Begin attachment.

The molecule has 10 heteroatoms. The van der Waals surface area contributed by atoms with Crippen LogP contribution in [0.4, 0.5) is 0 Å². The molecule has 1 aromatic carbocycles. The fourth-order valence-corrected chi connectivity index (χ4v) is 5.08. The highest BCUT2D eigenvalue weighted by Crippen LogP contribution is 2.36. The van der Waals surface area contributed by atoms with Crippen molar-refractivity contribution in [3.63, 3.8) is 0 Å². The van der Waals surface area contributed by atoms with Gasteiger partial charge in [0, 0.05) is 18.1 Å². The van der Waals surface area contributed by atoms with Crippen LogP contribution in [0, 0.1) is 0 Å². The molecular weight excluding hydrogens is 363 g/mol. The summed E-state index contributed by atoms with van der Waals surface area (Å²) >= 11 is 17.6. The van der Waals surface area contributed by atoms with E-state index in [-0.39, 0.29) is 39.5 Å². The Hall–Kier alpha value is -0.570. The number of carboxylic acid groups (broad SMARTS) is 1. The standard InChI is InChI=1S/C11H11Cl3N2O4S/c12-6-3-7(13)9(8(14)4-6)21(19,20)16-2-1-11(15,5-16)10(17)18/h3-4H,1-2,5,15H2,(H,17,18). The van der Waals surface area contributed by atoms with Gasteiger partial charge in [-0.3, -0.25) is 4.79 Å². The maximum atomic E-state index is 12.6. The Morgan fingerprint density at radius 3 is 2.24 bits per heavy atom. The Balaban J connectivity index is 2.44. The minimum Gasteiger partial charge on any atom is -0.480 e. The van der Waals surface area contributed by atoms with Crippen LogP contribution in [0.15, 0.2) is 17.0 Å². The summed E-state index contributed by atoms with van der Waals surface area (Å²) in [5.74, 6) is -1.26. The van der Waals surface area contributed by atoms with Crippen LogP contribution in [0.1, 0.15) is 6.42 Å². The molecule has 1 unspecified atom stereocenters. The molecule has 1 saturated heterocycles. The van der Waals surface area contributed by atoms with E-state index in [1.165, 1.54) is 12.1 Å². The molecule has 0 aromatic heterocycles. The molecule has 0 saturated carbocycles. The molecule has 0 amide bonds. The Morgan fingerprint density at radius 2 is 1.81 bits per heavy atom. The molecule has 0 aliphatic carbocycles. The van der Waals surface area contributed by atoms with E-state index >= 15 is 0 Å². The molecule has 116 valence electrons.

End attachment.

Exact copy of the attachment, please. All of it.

The molecule has 10 heteroatoms. The van der Waals surface area contributed by atoms with Crippen LogP contribution in [0.4, 0.5) is 0 Å². The molecule has 1 aromatic carbocycles. The fourth-order valence-corrected chi connectivity index (χ4v) is 5.08. The highest BCUT2D eigenvalue weighted by Crippen LogP contribution is 2.36. The van der Waals surface area contributed by atoms with Crippen molar-refractivity contribution in [3.63, 3.8) is 0 Å². The van der Waals surface area contributed by atoms with Gasteiger partial charge in [0, 0.05) is 18.1 Å². The van der Waals surface area contributed by atoms with Crippen LogP contribution in [0, 0.1) is 0 Å². The molecular weight excluding hydrogens is 363 g/mol. The summed E-state index contributed by atoms with van der Waals surface area (Å²) >= 11 is 17.6. The van der Waals surface area contributed by atoms with E-state index in [-0.39, 0.29) is 39.5 Å². The Hall–Kier alpha value is -0.570. The number of carboxylic acid groups (broad SMARTS) is 1. The standard InChI is InChI=1S/C11H11Cl3N2O4S/c12-6-3-7(13)9(8(14)4-6)21(19,20)16-2-1-11(15,5-16)10(17)18/h3-4H,1-2,5,15H2,(H,17,18). The van der Waals surface area contributed by atoms with Gasteiger partial charge in [-0.3, -0.25) is 4.79 Å². The maximum atomic E-state index is 12.6. The Morgan fingerprint density at radius 3 is 2.24 bits per heavy atom. The Balaban J connectivity index is 2.44. The minimum Gasteiger partial charge on any atom is -0.480 e. The van der Waals surface area contributed by atoms with Crippen LogP contribution in [0.15, 0.2) is 17.0 Å². The summed E-state index contributed by atoms with van der Waals surface area (Å²) in [5.74, 6) is -1.26. The van der Waals surface area contributed by atoms with Crippen LogP contribution in [0.1, 0.15) is 6.42 Å². The molecule has 1 unspecified atom stereocenters. The molecule has 1 saturated heterocycles. The van der Waals surface area contributed by atoms with E-state index in [1.165, 1.54) is 12.1 Å². The molecule has 0 aromatic heterocycles. The molecule has 0 saturated carbocycles. The molecule has 0 amide bonds. The Morgan fingerprint density at radius 2 is 1.81 bits per heavy atom. The molecule has 0 aliphatic carbocycles. The van der Waals surface area contributed by atoms with E-state index >= 15 is 0 Å². The molecule has 116 valence electrons.